Can design-thinking tools support all aspects of work?
By Sujata Burman
The Royal College of Art is always innovating. There’s the Terra Carta Design Lab, spearheaded by the RCA’s royal visitor HRH The Prince of Wales and Chancellor Jony Ive, which encourages students and alumni to develop credible and sustainable solutions to the climate crisis. There’s InnovationRCA – a centre for enterprise, incubation and business support. And, there’s Executive Education, where the RCA assists industries outside the creative world, inspiring them to think in a more design-led way.
Take a masterclass in Design Thinking and Innovation with RCA professor emeritus Jeremy Myerson; delve into Service Design with industry expert Clive Grinyer; or learn more about Communication Design with graphic designer Adrian Shaughnessy. These short courses have been created for senior-level professionals, looking to develop design skills that they wouldn’t usually find in their own businesses.
“We've really tried to keep it true to the RCA, so the experience is reflective of what we do,” says Hattie Allen, Executive Education manager.
Executive Education hopes that sharing access to elite design expertise will help to solve global problems. The initiative works like a network, too, with people joining from around the world and businesses of every type looking to learn.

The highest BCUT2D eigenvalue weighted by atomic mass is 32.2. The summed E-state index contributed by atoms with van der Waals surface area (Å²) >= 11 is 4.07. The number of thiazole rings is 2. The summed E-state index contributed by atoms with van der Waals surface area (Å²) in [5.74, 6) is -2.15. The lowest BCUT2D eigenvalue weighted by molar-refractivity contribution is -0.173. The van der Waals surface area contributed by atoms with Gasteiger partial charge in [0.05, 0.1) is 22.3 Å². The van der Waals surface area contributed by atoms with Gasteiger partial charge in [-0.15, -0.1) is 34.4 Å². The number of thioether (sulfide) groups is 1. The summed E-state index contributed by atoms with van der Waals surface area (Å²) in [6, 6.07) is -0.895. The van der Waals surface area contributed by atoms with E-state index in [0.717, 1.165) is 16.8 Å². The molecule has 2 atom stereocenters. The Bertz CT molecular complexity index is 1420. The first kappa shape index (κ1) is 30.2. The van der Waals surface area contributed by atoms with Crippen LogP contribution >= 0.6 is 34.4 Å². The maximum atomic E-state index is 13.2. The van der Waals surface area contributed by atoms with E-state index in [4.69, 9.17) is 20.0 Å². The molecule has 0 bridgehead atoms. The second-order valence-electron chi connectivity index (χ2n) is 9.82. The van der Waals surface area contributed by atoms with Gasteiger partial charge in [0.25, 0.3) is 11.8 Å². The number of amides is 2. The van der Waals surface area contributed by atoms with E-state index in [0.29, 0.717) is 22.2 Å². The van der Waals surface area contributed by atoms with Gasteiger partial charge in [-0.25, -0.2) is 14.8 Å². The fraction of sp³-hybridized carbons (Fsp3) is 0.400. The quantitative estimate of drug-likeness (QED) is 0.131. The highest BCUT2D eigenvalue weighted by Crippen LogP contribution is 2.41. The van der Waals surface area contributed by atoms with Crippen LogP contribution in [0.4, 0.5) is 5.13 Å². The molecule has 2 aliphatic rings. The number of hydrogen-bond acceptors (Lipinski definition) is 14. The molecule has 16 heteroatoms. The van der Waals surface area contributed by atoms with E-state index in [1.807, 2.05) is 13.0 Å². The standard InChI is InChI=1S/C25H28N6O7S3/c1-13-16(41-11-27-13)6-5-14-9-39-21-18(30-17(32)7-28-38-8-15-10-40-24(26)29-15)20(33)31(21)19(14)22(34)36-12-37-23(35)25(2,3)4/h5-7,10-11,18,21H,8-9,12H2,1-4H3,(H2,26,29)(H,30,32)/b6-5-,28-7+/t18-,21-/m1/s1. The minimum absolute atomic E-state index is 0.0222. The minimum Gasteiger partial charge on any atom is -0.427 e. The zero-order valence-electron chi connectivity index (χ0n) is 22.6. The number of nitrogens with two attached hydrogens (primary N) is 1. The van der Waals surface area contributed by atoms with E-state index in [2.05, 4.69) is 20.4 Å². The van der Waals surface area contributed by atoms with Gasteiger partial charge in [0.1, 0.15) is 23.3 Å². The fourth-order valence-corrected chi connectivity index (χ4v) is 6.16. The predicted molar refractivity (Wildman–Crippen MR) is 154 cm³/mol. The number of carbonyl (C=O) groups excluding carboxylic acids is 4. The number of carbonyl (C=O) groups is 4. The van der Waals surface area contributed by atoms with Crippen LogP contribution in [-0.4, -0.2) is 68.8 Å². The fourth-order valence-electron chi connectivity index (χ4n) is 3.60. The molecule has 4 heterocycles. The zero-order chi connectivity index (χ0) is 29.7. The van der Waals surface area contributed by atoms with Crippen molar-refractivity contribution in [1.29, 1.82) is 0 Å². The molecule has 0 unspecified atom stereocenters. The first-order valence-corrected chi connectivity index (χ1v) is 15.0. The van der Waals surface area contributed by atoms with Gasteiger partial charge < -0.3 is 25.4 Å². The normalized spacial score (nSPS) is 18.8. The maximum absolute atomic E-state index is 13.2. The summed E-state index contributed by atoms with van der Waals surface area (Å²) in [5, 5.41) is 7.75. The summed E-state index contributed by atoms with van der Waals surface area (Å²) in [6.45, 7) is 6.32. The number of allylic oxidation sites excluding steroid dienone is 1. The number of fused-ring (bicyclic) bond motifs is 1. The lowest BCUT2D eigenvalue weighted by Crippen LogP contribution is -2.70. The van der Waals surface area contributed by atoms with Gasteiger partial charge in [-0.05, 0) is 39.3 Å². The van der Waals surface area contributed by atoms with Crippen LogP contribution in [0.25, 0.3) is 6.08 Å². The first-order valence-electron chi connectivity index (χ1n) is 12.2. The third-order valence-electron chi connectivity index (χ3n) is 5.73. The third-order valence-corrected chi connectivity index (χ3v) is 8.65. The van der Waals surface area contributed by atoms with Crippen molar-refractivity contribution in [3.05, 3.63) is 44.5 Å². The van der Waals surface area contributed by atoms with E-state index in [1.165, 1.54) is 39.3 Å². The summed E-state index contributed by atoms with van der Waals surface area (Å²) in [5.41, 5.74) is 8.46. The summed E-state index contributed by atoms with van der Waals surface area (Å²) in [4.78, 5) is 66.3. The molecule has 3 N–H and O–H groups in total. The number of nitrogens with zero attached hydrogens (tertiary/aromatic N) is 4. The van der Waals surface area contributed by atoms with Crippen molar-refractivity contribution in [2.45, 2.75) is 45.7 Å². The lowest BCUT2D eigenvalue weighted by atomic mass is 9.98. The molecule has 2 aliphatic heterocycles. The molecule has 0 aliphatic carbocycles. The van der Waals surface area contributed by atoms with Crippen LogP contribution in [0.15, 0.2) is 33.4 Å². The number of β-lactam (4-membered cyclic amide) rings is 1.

"We've had people like lawyers do Design Thinking or the Service Design course,” says Peter Christian, head of Executive Education.
Most recently, the team led a bespoke Creative Leadership for Inclusive Innovation course for staff at Northumbrian Water Group – innovating across departments, from HR to Operations and Communications. They’ve also worked with HSBC, where the head of customer design, Shelagh Martin said “interacting with a wide variety of people, united by a desire to make things better for customers” had a positive impact.
A Future of Jobs report by the World Economic Forum found that “half of us will need to reskill by 2025, as the ‘double-disruption’ of the economic impacts of the pandemic and increasing automation transforming jobs takes hold.” This makes the RCA’s programmes more relevant than ever. The Executive Education courses connect to the RCA’s industry-facing research centres, opening up its famous design network to wider audiences.
This is what sets it apart, says Myerson: “We can draw on this rich tapestry of information, ideas and insights.” For LDF, Executive Education brings this “rich tapestry” to life at the RCA’s newest campus in Battersea – designed by Herzog & de Meuron, it’s a development in innovation for the RCA itself.